The interactive website was built through collaboration between University of New Hampshire’s Web and Mobile Development and the Applied Population Laboratory at the University of Wisconsin, utilizing data modeling and projections performed by the Applied Population Laboratory’s health geographer and demographer. Projections are based on current New Hampshire health indicators and population projections for 2020 and 2030.

"MapNH Health provides a lens through which we can look at New Hampshire's health care  landscape across three points in time: 2010, 2020 and 2030,” said Jeanne Ryer, Director of NH CHI.  “By understanding how our population, health behaviors, outcomes, and our access to health care will change over time, we can start to talk about how to meet New Hampshire's future health and health care needs."
NH Businesses for Social Responsibility

New Hampshire Businesses for Social Responsibility
 is a membership-based organization focused on fostering socially and environmentally responsible business in New Hampshire recognizing that people, principles and profits must be linked. We strive to provide programming, education and networks to help businesses understand the important role they play in addressing challenges and opportunities in our communities, workplaces and in advancing the greater good.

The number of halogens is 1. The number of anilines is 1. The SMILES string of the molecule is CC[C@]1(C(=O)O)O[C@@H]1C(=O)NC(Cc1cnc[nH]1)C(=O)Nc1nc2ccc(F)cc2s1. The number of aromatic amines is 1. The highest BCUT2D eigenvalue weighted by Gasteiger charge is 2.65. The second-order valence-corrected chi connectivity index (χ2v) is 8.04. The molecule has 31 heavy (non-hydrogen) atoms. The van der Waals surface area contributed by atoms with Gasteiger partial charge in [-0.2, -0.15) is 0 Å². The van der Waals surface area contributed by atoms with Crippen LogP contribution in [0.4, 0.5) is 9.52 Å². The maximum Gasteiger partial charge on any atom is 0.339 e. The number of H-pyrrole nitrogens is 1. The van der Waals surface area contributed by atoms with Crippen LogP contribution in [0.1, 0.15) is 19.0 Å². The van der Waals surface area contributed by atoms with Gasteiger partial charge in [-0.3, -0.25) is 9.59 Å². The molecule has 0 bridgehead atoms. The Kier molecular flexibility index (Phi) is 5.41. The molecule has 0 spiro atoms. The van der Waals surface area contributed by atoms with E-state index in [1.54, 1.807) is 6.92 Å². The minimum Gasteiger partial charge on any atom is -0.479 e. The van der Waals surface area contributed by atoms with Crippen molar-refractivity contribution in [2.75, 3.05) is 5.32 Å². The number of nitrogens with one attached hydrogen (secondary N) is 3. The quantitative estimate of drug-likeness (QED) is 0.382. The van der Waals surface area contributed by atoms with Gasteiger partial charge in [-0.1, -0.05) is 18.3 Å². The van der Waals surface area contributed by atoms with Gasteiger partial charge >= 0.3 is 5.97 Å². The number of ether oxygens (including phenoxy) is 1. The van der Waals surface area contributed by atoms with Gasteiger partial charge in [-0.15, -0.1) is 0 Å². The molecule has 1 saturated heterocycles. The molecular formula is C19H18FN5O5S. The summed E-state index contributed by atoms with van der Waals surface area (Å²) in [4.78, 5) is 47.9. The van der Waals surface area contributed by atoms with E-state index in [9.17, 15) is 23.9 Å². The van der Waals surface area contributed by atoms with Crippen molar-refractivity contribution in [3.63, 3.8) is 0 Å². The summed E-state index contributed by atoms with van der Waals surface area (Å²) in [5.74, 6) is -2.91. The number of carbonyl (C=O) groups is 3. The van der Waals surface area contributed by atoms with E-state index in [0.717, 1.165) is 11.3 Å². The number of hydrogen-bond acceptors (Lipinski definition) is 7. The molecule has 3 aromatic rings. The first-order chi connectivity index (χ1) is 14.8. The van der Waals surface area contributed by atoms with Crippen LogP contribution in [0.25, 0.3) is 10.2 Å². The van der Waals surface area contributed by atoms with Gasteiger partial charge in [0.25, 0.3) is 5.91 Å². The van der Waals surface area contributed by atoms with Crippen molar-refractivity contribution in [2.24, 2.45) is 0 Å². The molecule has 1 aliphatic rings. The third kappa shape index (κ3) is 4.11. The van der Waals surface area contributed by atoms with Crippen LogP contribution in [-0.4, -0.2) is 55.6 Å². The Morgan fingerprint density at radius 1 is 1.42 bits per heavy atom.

Our membership is not limited to businesses. We actually have many nonprofit and government agency members because we encourage the development of relationships and partnerships to collaboratively work for positive change. NHPHA is one of the partnerships that we firmly believe is important in creating a stronger New Hampshire community. The health and wellbeing of all our citizens is a critical component of healthy communities, which contributes to a healthy business environment.

Sustainable business principles consider the impact of operations, environmental and social, on all stakeholders – community members, customers, suppliers, supply chain and employees. They strive to minimize waste, maximize resource efficiency, minimize toxins, provide healthy and engaging workplace cultures, and a commitment to strong communities.

In partnership with Business NH Magazine, we encourage companies to share best practices in their workplace through the Best Companies to Work For competition. Strong health and wellness benefits are central to all winning companies. Leading companies like Hypertherm encourage wellness through active lifestyle programs and program support for healthy habits. Companies like Wirebelt, C&S Wholesale Grocers and Timberland provide employee and community gardens for healthier eating. We hope that by sharing these stories, other companies will be encouraged to offer similar benefits to employees based on the bottom line benefits demonstrated.